strong dollar and crowed trade

The Crowded Trade: Complacency Before the Fall

According to Bank of America the dollar is set for its strongest quarterly strengthening since 1992. This is due in large part to the market’s expectation that the Federal Reserve will increase interest rates in June and a current belief that there is no investment alternative or “TINA” to the US market. The result is a higher demand for dollar-denominated investments and an unintended creation of the crowded trade.

Nature of the crowded trade

A crowed trade occurs when the vast preponderance of investors are so convinced in this ‘herd logic’ that they see no need to worry or question their current positions. This complacent trader’s typical response to any misgivings such as “The US stock market is overvalued …is…Yes but you said the same thing last year, and look the market is much higher now.”  Complacent investors are slow to change but as in prior crowded trades things generally end badly and for reasons that were unanticipated.

Trying  to catch a falling knife

Crowded trades begin to unwind when a large investor suddenly realizes that their positions are way overvalued and fearing that they must act before others, break ranks and sells their investments. The subsequent shock to the stock price begins to challenge the confidence of complacent investors, who only held these stock positions because everyone else did.  As more investors wake up to the realization of this misplaced strategy and try to sell at same time, things deteriorate rapidly and stock prices drop sharply.

How could our present “crowded trade” in US stocks fall apart?

It could be as simple as the sudden realization that exports do matter. Even in a consumer-based economy (1) the strong dollar has caused shrinkage in exports that impacted not only multinationals, but also will their US suppliers. The result will soon be weaken job growth or and less consumer spending.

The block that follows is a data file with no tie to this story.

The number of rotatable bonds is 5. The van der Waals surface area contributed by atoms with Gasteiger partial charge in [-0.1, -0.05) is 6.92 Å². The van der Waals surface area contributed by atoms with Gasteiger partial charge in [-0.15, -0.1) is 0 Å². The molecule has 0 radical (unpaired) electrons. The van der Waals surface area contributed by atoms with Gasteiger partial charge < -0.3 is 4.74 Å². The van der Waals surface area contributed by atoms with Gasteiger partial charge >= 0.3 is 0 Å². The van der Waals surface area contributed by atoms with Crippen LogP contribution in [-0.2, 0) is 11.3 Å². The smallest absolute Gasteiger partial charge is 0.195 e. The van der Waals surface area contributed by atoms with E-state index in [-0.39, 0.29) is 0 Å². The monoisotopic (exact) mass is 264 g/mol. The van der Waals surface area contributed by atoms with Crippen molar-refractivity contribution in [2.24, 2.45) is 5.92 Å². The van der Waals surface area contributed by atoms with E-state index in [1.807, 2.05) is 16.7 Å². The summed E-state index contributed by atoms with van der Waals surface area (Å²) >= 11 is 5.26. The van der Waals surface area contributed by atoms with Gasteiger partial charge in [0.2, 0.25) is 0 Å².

Take home message

As astute investors recognize an increasing risk in US investments,  we could soon see a spiraling cycle of falling stock prices that beget more selling and further stock price drops.


Why is Current U.S. Economic Growth Slow? — Follow the Money

Following the 2008 financial crisis, U.S. economic growth has been anemic compared to prior recessions. The average growth rate  has been less than 3 percent. (1)

U.S. GDP after financial crisis of 2008

GDP growth before and after 2008 financial crisis (from ref. 2)

Follow the money

In the 1976 movie, All the President’s Men, the character Deep Throat whispered “Follow the money” to a Washington Post reporter and allow the reporter to see through the White House’s lies and deceptions and find out who was behind the Watergate burglary. To answer the economic question of why US GDP growth has been so low compared to prior recessions, we have to follow Federal Reserve money flow.